IVF Positively Scary

I broke today.

Today was roughly 36 hours before I was scheduled to take my blood test to see if I am pregnant after our first round of IVF.

I found out recently that the drug that women are put on following implantation – progesterone of some sort – can delay or prevent a cycle from starting naturally. I had somehow become dependant on the idea that my body would naturally let me know either by my cycle showing up or not if I was pregnant. I’m lucky in that my body has always been reliable that way about giving me bad news.

When I realized the first time I might know that I was not pregnant would be from a nurse calling to tell me the results of blood work, I broke down and did what I said I was not going to do and took a home pregnancy test.

I was absolutely convinced that this was going to be negative. Absolutely.

It was positive.

I know this is the part where I’m supposed to be unbelievably excited, grateful, happy and overjoyed. Instead what I felt was sheer uncontrollable terror.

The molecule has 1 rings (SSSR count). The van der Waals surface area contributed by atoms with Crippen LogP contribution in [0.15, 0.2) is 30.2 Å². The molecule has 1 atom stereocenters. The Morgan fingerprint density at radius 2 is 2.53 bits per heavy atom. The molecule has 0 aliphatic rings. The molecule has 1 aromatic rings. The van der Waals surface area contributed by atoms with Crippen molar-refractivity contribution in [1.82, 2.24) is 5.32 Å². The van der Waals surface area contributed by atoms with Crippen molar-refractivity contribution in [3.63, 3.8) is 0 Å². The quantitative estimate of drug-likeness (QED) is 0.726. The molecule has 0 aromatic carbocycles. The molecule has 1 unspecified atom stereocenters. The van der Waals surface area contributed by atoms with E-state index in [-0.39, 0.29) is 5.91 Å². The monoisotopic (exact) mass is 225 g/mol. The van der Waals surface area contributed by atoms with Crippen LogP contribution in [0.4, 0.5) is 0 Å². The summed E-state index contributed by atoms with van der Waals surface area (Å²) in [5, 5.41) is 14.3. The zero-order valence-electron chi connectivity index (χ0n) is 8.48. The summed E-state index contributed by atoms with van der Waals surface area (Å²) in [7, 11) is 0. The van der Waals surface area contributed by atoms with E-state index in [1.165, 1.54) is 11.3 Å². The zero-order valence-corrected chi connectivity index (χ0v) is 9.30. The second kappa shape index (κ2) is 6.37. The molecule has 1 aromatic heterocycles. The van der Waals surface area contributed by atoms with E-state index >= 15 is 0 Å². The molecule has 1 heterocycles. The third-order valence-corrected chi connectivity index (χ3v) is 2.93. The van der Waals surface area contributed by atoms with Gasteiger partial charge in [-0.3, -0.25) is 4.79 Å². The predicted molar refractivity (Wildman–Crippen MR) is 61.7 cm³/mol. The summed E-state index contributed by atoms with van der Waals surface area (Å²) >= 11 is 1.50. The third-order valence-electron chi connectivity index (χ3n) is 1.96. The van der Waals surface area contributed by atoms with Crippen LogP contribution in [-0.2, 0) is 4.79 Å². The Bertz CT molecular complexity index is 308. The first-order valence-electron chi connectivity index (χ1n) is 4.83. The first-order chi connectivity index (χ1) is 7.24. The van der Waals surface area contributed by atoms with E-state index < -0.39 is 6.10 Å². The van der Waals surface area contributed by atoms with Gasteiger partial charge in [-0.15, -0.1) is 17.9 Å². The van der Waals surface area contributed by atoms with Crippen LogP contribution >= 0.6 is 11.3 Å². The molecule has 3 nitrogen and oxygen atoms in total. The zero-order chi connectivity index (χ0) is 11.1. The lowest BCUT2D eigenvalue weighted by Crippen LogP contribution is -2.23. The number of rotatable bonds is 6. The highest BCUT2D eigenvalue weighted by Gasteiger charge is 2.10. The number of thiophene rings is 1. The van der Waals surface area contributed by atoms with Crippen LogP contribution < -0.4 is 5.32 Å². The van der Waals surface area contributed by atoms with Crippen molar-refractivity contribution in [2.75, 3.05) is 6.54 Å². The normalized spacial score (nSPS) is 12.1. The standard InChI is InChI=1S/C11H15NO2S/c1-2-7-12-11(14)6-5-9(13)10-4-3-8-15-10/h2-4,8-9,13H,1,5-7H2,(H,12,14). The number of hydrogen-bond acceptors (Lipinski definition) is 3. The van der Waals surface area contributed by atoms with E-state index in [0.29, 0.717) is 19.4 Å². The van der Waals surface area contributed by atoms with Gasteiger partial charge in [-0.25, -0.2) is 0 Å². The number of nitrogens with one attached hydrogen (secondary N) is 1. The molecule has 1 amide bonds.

The problem is after a miscarriage, after a death in the family, after cancer, after celiac (okay not so much celiac) after so much loss it’s hard to believe anything good is going to happen. And, I still can’t bring myself to pin my hopes on this.

We still need the beta test results. I may be pregnant, but it could be a chemical pregnancy and we’ll get to week 7 and there will be no heart beat. The baby could easily die in the first trimester. The baby could still die in the second and third trimester. I know two women personally who had late term still births. And, as I write this one friend’s daughter who is only a couple of weeks old remains hospitalized.

There is a terror in me about loosing again. Wondering why I even tried again if I can’t face losing again. IVF is in some ways a lottery. The odds of success are less than 50% in most cases. We haven’t beaten those odds yet.

Infertility, miscarriage and death have taken away from me the ability to be hopeful and joyful about an early positive on a pregnancy test.